Burkina Faso’s military has been given two weeks to hand over power to a civilian leader or face sanctions from the African Union.
The army seized control after President Blaise Compaore was forced to resign on Friday. It followed mass street protests at Compaore’s attempt to extend his 27-year rule.
The United Nations has also condemned the army seizing power.
The military said a civilian-led transitional government would be established as soon as possible.
“We are not there to usurp power or take over running the state,” said interim president Isaac Zida.
“We are still in the midst of holding talks. You know it’s not just the political opposition that needs to be taken into account. We need to take into account civil society. We also need to take on board the opinions of the religious leaders and other figures such as traditional chiefs, in fact all those who play an important role in our society.”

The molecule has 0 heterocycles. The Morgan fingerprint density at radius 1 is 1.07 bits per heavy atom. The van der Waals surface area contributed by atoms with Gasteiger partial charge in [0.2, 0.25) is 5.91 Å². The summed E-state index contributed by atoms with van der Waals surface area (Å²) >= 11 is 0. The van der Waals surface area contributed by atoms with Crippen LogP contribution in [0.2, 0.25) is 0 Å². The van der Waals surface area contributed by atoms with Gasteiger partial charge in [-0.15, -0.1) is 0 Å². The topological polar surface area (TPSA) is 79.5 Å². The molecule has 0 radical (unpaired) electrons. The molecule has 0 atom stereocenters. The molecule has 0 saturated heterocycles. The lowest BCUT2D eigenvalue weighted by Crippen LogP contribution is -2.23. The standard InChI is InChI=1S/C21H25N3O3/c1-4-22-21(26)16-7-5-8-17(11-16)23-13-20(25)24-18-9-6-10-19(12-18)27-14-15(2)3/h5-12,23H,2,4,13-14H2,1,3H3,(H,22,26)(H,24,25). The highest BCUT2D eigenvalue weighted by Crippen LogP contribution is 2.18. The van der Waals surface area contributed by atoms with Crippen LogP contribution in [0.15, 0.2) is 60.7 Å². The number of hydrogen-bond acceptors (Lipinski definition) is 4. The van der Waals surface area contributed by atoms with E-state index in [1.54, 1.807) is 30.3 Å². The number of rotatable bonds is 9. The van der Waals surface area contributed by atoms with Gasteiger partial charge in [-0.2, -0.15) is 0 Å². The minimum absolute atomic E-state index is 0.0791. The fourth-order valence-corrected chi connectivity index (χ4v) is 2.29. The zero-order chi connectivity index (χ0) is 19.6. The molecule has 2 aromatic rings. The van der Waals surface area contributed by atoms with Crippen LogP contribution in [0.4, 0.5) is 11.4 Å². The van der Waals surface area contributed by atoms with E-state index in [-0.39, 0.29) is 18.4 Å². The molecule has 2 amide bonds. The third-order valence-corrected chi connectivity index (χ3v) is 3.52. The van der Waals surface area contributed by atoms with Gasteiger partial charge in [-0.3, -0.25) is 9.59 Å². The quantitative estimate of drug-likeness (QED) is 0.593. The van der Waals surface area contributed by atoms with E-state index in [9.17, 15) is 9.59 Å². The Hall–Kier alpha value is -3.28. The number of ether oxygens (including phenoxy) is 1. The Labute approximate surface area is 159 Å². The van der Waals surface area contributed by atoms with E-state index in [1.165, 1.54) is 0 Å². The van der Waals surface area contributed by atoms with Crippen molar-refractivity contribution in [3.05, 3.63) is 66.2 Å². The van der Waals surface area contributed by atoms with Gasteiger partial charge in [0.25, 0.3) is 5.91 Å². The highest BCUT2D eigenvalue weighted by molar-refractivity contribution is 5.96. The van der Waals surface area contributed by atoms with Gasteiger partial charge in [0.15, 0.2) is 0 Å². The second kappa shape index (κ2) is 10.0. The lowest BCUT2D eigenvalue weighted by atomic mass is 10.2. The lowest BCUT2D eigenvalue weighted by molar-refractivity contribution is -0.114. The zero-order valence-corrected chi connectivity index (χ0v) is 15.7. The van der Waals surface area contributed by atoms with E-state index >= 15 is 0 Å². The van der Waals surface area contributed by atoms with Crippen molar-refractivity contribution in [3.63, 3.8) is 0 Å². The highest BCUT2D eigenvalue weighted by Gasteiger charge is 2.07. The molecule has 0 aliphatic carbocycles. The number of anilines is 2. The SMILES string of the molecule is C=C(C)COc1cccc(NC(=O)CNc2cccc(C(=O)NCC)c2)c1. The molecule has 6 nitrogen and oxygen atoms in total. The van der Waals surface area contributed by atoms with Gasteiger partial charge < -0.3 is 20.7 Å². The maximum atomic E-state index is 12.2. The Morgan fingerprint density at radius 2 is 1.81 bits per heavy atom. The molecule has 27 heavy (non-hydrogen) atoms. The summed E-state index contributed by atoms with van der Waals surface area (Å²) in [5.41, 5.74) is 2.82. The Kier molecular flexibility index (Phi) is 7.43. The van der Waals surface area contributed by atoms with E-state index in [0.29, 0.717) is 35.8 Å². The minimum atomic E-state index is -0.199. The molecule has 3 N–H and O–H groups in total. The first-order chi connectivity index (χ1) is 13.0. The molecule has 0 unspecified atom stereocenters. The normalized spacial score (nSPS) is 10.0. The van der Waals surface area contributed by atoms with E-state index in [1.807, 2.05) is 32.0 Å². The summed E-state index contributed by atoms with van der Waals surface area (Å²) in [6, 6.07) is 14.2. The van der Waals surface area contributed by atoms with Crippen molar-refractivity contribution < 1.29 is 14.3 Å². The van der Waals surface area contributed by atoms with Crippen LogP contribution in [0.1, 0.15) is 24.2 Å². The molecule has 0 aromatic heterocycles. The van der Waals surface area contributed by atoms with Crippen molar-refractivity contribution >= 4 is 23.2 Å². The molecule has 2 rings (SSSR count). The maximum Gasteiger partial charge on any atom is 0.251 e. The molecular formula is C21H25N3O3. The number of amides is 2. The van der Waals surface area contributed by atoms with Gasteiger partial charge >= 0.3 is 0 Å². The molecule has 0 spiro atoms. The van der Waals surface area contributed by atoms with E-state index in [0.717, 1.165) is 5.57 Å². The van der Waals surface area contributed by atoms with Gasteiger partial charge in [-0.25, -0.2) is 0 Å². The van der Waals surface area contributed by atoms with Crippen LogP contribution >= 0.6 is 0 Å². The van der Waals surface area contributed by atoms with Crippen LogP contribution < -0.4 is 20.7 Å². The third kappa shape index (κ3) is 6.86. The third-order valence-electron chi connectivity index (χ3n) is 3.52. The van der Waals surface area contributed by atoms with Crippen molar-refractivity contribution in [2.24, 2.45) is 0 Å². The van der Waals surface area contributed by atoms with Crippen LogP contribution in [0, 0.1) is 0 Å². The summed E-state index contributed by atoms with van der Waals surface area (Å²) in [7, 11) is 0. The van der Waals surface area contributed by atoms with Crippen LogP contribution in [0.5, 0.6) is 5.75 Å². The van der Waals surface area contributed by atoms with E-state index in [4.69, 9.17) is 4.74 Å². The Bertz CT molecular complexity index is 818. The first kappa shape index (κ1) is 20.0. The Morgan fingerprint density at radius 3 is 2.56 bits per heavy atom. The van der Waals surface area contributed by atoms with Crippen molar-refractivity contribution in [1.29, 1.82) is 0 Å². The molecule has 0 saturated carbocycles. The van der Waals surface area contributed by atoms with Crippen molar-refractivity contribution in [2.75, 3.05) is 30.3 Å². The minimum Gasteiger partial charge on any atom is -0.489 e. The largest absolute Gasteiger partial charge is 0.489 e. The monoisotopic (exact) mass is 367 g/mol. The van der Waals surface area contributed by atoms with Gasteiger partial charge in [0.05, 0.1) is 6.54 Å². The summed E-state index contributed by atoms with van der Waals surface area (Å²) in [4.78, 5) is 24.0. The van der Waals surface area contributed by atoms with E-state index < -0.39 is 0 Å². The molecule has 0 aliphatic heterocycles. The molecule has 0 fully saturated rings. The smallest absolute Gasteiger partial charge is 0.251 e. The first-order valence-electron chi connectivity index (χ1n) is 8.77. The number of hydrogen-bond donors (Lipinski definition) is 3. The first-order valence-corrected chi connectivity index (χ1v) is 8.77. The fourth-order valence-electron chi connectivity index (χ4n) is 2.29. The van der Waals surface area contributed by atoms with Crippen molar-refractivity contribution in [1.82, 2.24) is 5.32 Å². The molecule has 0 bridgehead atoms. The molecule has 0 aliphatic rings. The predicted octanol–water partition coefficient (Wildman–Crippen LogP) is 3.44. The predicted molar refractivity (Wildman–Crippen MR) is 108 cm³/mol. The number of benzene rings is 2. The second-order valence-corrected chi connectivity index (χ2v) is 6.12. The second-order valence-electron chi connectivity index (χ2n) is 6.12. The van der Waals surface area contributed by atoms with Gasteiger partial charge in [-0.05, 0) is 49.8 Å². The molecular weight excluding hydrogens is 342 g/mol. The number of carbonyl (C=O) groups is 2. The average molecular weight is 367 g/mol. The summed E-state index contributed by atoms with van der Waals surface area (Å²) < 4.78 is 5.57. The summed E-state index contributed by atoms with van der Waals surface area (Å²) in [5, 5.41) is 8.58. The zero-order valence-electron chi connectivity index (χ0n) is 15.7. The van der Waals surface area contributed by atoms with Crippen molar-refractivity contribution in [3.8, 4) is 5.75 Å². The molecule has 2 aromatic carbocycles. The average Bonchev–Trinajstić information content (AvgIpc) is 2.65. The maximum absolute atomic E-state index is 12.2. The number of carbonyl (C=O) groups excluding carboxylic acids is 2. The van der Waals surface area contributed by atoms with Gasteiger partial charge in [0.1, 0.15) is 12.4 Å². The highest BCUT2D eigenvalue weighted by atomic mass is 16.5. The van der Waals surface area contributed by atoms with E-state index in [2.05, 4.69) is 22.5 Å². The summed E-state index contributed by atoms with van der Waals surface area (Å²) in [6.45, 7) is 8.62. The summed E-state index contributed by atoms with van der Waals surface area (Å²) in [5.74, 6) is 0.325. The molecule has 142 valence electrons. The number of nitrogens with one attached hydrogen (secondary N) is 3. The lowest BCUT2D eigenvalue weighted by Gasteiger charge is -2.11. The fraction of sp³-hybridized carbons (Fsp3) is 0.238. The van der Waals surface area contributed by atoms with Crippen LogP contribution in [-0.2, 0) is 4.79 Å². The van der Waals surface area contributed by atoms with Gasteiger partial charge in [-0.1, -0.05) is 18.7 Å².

Calm has now returned to the streets with most banks and businesses opening as normal.
It’s the seventh time the military has taken over in Burkina Faso since it won independence from France in 1960.